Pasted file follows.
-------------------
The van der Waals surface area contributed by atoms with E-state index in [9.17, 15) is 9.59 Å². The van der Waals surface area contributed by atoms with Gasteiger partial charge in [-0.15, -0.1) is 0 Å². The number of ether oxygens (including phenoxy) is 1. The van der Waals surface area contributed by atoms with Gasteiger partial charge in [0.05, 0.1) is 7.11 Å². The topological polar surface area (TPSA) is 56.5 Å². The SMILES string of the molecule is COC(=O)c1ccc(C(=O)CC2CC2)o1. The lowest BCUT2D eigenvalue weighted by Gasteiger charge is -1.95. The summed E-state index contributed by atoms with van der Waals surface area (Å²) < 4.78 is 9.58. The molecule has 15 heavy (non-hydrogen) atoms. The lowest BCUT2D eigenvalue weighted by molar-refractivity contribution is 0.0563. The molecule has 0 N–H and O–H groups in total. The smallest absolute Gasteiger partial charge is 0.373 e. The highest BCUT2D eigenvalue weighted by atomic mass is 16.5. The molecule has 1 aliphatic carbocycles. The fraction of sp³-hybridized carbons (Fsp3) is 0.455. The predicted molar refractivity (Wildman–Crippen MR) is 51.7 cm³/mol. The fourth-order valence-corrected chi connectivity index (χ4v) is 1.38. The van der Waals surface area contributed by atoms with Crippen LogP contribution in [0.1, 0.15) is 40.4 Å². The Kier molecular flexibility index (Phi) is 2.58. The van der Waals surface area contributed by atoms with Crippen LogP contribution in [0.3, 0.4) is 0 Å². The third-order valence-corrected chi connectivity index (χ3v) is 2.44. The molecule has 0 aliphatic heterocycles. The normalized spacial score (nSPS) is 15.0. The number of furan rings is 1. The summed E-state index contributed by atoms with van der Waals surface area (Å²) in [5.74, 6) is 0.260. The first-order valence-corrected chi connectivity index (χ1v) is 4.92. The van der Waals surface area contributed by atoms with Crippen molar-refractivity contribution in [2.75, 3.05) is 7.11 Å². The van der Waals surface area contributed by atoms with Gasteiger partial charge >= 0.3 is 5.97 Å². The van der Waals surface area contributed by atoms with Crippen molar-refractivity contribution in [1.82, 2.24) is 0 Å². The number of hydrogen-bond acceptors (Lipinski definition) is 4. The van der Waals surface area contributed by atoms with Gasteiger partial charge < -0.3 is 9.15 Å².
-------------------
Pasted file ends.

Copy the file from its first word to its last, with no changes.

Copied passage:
The van der Waals surface area contributed by atoms with E-state index in [9.17, 15) is 9.59 Å². The van der Waals surface area contributed by atoms with Gasteiger partial charge in [-0.15, -0.1) is 0 Å². The number of ether oxygens (including phenoxy) is 1. The van der Waals surface area contributed by atoms with Gasteiger partial charge in [0.05, 0.1) is 7.11 Å². The topological polar surface area (TPSA) is 56.5 Å². The SMILES string of the molecule is COC(=O)c1ccc(C(=O)CC2CC2)o1. The lowest BCUT2D eigenvalue weighted by Gasteiger charge is -1.95. The summed E-state index contributed by atoms with van der Waals surface area (Å²) < 4.78 is 9.58. The molecule has 15 heavy (non-hydrogen) atoms. The lowest BCUT2D eigenvalue weighted by molar-refractivity contribution is 0.0563. The molecule has 0 N–H and O–H groups in total. The smallest absolute Gasteiger partial charge is 0.373 e. The highest BCUT2D eigenvalue weighted by atomic mass is 16.5. The molecule has 1 aliphatic carbocycles. The fraction of sp³-hybridized carbons (Fsp3) is 0.455. The predicted molar refractivity (Wildman–Crippen MR) is 51.7 cm³/mol. The fourth-order valence-corrected chi connectivity index (χ4v) is 1.38. The van der Waals surface area contributed by atoms with Crippen LogP contribution in [0.1, 0.15) is 40.4 Å². The Kier molecular flexibility index (Phi) is 2.58. The van der Waals surface area contributed by atoms with Crippen LogP contribution in [0.3, 0.4) is 0 Å². The third-order valence-corrected chi connectivity index (χ3v) is 2.44. The molecule has 0 aliphatic heterocycles. The normalized spacial score (nSPS) is 15.0. The number of furan rings is 1. The summed E-state index contributed by atoms with van der Waals surface area (Å²) in [5.74, 6) is 0.260. The first-order valence-corrected chi connectivity index (χ1v) is 4.92. The van der Waals surface area contributed by atoms with Crippen molar-refractivity contribution in [2.75, 3.05) is 7.11 Å². The van der Waals surface area contributed by atoms with Gasteiger partial charge >= 0.3 is 5.97 Å². The van der Waals surface area contributed by atoms with Crippen molar-refractivity contribution in [1.82, 2.24) is 0 Å². The number of hydrogen-bond acceptors (Lipinski definition) is 4. The van der Waals surface area contributed by atoms with Gasteiger partial charge < -0.3 is 9.15 Å².